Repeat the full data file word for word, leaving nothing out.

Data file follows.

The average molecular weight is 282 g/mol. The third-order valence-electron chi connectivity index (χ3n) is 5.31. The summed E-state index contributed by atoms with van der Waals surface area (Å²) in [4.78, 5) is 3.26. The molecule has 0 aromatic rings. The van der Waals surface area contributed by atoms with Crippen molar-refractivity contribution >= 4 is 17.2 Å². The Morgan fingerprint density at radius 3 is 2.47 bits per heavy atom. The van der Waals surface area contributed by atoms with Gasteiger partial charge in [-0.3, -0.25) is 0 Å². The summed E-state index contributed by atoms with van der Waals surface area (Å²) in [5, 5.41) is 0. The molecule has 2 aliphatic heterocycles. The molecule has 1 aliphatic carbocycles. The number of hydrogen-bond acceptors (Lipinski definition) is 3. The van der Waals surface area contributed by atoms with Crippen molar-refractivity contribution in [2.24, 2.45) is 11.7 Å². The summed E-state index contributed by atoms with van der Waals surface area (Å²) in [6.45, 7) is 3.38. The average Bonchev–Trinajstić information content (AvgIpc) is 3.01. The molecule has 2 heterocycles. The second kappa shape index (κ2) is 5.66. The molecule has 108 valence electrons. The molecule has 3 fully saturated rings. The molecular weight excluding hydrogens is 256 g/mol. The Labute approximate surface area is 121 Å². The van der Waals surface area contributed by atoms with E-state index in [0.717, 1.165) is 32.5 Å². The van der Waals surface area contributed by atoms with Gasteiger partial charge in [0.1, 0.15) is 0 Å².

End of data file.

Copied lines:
The average molecular weight is 282 g/mol. The third-order valence-electron chi connectivity index (χ3n) is 5.31. The summed E-state index contributed by atoms with van der Waals surface area (Å²) in [4.78, 5) is 3.26. The molecule has 0 aromatic rings. The van der Waals surface area contributed by atoms with Crippen molar-refractivity contribution >= 4 is 17.2 Å². The Morgan fingerprint density at radius 3 is 2.47 bits per heavy atom. The van der Waals surface area contributed by atoms with Gasteiger partial charge in [-0.3, -0.25) is 0 Å². The summed E-state index contributed by atoms with van der Waals surface area (Å²) in [5, 5.41) is 0. The molecule has 2 aliphatic heterocycles. The molecule has 1 aliphatic carbocycles. The number of hydrogen-bond acceptors (Lipinski definition) is 3. The van der Waals surface area contributed by atoms with Crippen molar-refractivity contribution in [2.24, 2.45) is 11.7 Å². The summed E-state index contributed by atoms with van der Waals surface area (Å²) in [6.45, 7) is 3.38. The average Bonchev–Trinajstić information content (AvgIpc) is 3.01. The molecule has 2 heterocycles. The second kappa shape index (κ2) is 5.66. The molecule has 108 valence electrons. The molecule has 3 fully saturated rings. The molecular weight excluding hydrogens is 256 g/mol. The Labute approximate surface area is 121 Å². The van der Waals surface area contributed by atoms with E-state index in [0.717, 1.165) is 32.5 Å². The van der Waals surface area contributed by atoms with Gasteiger partial charge in [0.1, 0.15) is 0 Å².